Sunday, March 3, 2024

Fillipa K’s Scandinavian Minimalism Adds First of Its Kind Circular Fiber


Swedish fashion house Filippa K has announced that it will be the first label to use a new recycled and renewable material in its SS24 collection.

The new material is made from a combination of textile waste and wood cellulose, and it has been developed in partnership with Södra, Lenzing, and Riopele. Filippa K called it a “revolutionary pilot fiber,” and the company’s ongoing commitment to finding circular solutions has played a crucial role in bringing it to market.

Founded in 1993, Filippa K’s philosophy is centered on creating timeless, sustainable fashion that is designed to last beyond the season. The label is committed to producing high-quality garments made from eco-friendly materials and utilizing ethical production practices.

In recent years, the brand has become increasingly focused on sustainability and circularity. Filippa K’s goal is to reduce its impact on the environment by using sustainable materials and production methods, as well as reducing waste and encouraging circular consumption patterns.

filippa k
Filippa K is bringing a novel fiber to its latest collection | Courtesy

The brand’s commitment to sustainability is reflected in its collections beyond the new material. Filippa K uses organic cotton, recycled polyester, Tencel, and other sustainable materials to create clothing that is both environmentally friendly and stylish. The brand also encourages customers to take care of their clothes, offering advice on how to extend the life of their garments through proper care and repair.

“We are so excited to be the first brand developing products in the new textile based on Once More pulp using Lenzing’s Refibra technology, supported by Riopele’s creative expertise in yarn and fabric production,” Jodi Everding, Vice President of Sustainability at Filippa K, said in a statement.

Circularity in fashion

Circular solutions are a vital part of the sustainable fashion industry. According to the Ellen MacArthur Foundation, the textile industry is responsible for 1.2 billion tonnes of greenhouse gas emissions every year — a number that’s more than the combined emissions of all international flights and maritime shipping.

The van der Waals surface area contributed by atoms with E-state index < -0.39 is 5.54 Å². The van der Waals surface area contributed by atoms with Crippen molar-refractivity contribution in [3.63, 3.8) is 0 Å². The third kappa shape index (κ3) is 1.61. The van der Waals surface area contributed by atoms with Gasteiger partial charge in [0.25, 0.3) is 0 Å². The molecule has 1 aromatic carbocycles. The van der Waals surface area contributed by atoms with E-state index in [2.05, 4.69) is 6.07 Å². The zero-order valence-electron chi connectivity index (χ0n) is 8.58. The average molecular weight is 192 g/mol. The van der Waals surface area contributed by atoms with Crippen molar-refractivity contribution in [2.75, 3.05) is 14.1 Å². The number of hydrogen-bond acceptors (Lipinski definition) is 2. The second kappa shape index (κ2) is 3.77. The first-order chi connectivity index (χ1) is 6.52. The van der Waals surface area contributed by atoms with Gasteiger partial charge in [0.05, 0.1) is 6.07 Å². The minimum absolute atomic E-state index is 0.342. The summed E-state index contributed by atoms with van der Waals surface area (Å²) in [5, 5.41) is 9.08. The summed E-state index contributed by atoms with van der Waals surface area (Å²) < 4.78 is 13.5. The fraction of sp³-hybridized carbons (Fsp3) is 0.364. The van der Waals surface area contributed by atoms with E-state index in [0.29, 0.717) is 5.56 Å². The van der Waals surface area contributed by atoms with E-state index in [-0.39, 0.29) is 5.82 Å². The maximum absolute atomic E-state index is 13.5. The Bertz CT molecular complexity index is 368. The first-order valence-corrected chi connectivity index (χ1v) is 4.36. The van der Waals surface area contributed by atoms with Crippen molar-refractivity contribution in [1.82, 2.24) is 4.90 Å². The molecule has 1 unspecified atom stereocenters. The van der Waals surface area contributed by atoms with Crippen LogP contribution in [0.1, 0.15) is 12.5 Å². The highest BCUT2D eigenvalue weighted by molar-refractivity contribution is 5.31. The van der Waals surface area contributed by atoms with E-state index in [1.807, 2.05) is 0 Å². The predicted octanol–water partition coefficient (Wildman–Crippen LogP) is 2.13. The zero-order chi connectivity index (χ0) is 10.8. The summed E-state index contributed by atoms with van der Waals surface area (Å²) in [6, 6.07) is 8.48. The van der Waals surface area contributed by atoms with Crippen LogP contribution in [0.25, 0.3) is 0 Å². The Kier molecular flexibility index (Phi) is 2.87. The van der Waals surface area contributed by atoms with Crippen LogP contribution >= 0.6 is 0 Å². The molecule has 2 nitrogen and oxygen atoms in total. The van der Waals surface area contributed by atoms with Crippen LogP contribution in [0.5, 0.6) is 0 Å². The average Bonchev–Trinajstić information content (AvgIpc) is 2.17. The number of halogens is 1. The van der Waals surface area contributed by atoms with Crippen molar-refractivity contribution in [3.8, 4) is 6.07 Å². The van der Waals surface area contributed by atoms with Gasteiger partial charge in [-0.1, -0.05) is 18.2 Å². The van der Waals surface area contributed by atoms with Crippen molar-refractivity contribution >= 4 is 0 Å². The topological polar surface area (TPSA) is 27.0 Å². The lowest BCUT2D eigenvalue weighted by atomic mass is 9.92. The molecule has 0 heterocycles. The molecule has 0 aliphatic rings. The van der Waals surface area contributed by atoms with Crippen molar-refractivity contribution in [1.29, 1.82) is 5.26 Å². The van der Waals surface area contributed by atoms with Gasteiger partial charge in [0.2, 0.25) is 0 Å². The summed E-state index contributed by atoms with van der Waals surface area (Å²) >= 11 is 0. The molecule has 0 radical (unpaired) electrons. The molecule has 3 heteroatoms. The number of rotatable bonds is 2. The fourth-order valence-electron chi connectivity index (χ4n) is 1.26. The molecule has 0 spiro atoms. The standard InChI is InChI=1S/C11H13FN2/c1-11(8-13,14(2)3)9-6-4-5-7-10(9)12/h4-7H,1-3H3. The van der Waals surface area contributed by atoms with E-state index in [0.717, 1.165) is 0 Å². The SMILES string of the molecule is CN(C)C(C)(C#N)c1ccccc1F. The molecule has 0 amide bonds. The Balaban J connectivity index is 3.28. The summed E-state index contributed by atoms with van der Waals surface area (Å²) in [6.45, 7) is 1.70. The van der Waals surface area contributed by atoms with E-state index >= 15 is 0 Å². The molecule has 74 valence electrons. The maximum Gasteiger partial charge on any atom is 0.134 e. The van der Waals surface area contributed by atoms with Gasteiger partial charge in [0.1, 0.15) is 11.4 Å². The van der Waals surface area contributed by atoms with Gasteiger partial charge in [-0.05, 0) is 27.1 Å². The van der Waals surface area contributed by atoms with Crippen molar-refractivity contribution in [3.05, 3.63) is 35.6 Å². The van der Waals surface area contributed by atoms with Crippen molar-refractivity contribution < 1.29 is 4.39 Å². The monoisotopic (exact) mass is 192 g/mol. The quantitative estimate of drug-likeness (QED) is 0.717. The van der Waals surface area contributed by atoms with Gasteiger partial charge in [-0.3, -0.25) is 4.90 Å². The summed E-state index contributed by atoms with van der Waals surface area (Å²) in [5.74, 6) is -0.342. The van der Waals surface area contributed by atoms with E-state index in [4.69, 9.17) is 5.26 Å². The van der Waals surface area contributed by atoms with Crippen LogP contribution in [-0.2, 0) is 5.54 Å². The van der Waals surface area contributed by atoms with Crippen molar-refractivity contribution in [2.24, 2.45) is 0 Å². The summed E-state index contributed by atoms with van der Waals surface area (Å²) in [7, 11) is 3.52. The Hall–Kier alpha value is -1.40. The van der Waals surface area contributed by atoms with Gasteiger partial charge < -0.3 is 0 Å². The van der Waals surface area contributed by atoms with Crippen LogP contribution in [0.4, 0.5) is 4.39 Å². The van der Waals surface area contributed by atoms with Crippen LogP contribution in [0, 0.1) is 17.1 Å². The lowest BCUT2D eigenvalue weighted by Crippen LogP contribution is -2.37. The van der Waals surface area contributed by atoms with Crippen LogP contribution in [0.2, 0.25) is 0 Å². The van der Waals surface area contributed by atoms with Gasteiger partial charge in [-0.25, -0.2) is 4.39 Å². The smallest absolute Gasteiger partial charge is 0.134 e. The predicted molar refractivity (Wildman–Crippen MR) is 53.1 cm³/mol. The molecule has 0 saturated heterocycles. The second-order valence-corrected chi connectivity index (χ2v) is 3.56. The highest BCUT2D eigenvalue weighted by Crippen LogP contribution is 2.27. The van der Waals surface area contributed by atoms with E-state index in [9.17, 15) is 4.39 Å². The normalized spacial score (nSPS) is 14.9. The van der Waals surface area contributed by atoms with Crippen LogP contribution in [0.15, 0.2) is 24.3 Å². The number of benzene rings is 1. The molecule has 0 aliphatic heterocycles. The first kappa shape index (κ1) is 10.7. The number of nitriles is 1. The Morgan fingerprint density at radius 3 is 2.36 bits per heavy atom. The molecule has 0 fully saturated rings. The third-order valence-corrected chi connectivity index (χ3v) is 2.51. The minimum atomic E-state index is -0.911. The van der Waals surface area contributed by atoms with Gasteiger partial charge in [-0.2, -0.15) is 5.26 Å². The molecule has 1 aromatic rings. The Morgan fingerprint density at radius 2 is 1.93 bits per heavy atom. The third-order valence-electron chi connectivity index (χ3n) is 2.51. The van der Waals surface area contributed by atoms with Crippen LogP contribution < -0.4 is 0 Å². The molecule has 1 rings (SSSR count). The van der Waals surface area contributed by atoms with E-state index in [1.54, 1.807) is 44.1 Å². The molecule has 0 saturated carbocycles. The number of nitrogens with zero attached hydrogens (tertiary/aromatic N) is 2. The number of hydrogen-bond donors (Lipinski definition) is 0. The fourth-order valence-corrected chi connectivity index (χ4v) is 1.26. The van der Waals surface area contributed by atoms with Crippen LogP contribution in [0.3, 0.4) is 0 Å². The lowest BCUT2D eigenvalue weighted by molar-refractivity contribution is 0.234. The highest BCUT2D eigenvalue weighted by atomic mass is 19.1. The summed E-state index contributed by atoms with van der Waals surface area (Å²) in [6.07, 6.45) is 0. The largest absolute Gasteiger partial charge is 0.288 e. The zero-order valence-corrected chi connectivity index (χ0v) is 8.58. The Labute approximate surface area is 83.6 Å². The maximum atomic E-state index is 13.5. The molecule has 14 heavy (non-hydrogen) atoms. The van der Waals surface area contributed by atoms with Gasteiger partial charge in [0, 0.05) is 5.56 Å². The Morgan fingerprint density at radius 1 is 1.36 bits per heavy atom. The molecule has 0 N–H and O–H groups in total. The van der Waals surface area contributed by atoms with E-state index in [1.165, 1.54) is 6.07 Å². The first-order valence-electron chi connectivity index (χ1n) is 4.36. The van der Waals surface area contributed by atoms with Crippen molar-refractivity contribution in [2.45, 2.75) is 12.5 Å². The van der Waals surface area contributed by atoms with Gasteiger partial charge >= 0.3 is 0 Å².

Additionally, the industry generates 92 million tonnes of waste annually, and less than one percent of used clothing is recycled into new clothing.

Filippa K’s new material is an example of a circular solution that reduces textile waste and lowers the industry’s environmental impact. The Once More pulp technology from Södra and Refibra technology from Lenzing enable the use of recycled materials, and the wood cellulose component is a renewable resource. The addition of Riopele’s “creative expertise in yarn and fabric production” results in a high-quality material that can be used in the fashion industry.

materials, fabric, textiles
Courtesy Jingwen Yang | Pexels

The partnership also underscores the importance of collaboration in the fashion industry.

“We are not in this alone — collaboration is an essential step in sustainable transformation of the industry. It’s important to us at Filippa K to join forces with like-minded partners who are innovators in their own fields,” Everding said.

“One company alone can’t solve the pressing issue of textile waste,” said Robert van de Kerkhof, Chief Commercial Officer, Fibre, at the Lenzing Group. “It is proactive partnerships like this that enable us to move forward and bring about real systemic change. We’re working hard to make our industries even more sustainable and to drive the transformation of the textile business model from linear to circular. Further efforts from the entire industry are needed for this transformation to take place.”

Filippa K’s announcement comes on the heels of fellow Scandinavian brand Ganni’s recent Bou bag launch. The Danish luxury label used leather from orange peels and cacti to make its vegan leather — part of its commitment to remove animals from its supply chain and support material innovations.

“This bag is really what Ganni is all about,” Ditte Reffstrup, Ganni Creative Director, said in a statement. “We really wanted to design something that speaks to a modern luxury mindset. We wanted to create a really unique design that still carries the Ganni DNA, something that feels easy, playful, but still sophisticated. A bag made to follow you everywhere. I’m also so proud to be launching this silhouette in a new innovative fabric that brings us one step closer to becoming free from virgin leather by 2023. It’s such an exciting moment for us and I can’t wait to see people make it part of their everyday life.”

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